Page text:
It’s taken until their comeback this year – and three albums – to even come close to matching the enormity of this album. By the time this album was released, anticipation was, to put it mildly, pretty fucking high. It had been nearly four years since the release of Sehnsucht which had brought the band worldwide attention and notoriety for their spectacular, fiery live show, and the great thing was that Mutter delivered on every level. It had the crunching, stadium-sized metal tracks, it had the ballads without sounding too twee, and then it had tracks like Zwitter that reminded us of their wickedly dark sense of humour. Probably one of the few bands to crack America while rarely straying from singing in their native German, that very fact perhaps speaks volumes about their appeal, and this album is without a shadow of a doubt the place to start if you’ve not really heard them before. But then you need to work back to the early material, before coming back to the new one…
It took me ages before I really paid much attention to this band – having long been wary of “indie” bands being hyped to a ridiculous degree by the music press – but by the time I did I was kicking myself for not having paid attention sooner. Somewhere between Jesus and Mary Chain, My Bloody Valentine’s more melodic moments and sixties doo-wop, the entire album is an enthralling listen, it’s gritty tales of life in Glasgow all really quite affecting. Top moments? The impossibly sad tale of the boy who hasn’t come home in Flowers and Football Tops, never mind it’s use of You Are My Sunshine, Geraldine‘s tale of a social worker, and most of all, the devastating, withering Daddy’s Gone, that in some respects I can relate to far too much (although more about my mother, obviously). Quite how they follow this, of course, is another question…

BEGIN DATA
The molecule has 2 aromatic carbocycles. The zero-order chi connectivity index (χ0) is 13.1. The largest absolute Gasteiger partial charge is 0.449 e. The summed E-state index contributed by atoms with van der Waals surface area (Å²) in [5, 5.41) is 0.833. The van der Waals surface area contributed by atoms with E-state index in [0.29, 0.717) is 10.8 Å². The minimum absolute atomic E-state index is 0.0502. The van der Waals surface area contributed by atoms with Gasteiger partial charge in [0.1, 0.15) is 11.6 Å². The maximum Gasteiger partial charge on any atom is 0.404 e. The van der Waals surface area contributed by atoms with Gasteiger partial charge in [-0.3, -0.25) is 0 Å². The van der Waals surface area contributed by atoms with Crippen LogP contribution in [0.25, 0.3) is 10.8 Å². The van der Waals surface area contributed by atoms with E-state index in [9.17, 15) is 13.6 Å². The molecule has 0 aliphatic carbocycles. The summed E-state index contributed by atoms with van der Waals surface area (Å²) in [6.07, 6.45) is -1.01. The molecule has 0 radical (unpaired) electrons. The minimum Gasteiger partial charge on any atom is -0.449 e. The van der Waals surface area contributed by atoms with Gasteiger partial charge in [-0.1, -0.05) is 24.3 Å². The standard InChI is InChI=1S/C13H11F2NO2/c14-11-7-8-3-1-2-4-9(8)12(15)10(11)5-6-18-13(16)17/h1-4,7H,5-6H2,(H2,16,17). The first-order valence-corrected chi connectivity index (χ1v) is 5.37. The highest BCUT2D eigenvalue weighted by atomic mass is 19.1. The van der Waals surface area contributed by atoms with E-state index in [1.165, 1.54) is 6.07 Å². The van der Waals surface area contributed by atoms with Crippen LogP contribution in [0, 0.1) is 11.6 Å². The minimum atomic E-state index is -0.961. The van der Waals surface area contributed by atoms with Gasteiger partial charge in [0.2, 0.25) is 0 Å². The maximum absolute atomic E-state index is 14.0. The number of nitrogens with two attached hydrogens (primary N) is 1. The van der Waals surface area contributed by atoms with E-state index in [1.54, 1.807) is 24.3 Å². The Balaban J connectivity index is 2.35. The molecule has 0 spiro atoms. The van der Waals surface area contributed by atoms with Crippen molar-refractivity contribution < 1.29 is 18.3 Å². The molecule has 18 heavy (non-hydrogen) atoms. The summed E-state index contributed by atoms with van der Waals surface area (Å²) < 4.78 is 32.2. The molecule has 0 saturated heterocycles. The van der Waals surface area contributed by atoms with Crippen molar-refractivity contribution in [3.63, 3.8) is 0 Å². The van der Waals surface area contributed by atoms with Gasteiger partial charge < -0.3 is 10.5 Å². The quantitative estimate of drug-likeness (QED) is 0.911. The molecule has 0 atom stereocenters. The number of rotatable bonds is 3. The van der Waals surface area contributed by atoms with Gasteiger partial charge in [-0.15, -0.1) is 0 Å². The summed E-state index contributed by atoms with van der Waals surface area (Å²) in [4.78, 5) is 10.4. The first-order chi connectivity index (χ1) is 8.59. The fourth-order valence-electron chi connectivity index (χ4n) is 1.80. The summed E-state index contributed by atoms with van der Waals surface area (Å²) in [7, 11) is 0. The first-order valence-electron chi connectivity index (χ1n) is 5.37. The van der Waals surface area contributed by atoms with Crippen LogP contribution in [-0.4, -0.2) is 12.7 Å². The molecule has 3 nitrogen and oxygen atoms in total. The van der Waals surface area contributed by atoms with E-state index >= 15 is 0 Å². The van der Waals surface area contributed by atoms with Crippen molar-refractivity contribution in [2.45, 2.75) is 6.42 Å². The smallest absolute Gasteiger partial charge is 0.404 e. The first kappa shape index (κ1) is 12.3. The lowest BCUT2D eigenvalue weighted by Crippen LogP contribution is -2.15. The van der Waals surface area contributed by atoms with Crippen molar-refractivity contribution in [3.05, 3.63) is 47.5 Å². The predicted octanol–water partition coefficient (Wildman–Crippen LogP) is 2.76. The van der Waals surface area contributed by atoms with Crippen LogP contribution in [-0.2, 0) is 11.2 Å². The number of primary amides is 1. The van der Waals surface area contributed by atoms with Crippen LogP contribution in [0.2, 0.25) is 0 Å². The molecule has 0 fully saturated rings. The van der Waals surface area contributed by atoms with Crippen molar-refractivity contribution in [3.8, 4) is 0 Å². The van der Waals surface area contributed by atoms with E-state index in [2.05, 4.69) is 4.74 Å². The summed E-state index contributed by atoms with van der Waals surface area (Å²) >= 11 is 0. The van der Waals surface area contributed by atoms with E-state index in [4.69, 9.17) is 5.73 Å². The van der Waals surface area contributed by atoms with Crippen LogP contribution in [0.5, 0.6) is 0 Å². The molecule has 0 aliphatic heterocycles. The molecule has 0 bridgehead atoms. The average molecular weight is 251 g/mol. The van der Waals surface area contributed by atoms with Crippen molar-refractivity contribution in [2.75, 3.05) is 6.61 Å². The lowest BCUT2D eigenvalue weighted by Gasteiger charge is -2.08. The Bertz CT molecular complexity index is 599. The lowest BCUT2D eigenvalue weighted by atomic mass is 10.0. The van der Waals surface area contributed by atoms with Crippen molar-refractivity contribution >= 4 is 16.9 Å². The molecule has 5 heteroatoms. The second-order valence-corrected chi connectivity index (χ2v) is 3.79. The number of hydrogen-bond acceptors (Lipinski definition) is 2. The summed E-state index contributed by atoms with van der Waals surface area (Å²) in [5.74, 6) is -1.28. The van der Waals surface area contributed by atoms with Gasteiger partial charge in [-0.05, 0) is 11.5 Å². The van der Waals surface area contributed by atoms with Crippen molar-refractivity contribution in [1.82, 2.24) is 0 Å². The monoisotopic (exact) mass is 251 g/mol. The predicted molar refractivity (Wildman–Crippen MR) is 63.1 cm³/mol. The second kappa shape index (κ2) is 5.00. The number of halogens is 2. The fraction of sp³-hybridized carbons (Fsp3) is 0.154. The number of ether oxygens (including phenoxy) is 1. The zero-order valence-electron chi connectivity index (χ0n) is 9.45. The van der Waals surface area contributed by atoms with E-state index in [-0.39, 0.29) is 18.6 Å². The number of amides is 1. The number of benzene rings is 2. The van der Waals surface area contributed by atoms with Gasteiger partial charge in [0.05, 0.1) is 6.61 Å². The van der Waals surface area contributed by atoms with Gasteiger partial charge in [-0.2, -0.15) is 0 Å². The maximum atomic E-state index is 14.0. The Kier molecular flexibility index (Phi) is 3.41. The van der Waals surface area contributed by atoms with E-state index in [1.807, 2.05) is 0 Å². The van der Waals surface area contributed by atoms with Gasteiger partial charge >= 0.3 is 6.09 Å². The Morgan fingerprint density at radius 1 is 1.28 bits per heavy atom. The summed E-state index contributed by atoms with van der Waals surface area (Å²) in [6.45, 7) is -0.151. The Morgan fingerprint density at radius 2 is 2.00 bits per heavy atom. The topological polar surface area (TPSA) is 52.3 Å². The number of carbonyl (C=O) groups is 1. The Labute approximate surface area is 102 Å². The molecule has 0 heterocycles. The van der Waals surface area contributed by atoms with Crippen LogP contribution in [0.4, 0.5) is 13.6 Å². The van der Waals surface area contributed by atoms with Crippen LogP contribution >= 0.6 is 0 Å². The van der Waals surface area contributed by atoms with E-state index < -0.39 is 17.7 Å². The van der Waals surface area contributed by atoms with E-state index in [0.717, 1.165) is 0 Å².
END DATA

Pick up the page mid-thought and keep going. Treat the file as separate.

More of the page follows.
Gypsy Punks: Underdog World Strike
An album so unhinged at points that it’s a wonder that it doesn’t all fall apart, the majority of this album sounds like it was recorded at one of the best parties of all time. And that’s one of the things that is so great about this band – a motley gang that sound like they are having the time of their lives, and the songs simply jump out of the speakers at you and drag you into the maelstrom. Obviously material like this is best experienced in the live environment, but even on record it’s a whole bag of fun, and at points – Start Wearing Purple, I’m looking at you – it’s madder than a box of frogs, too…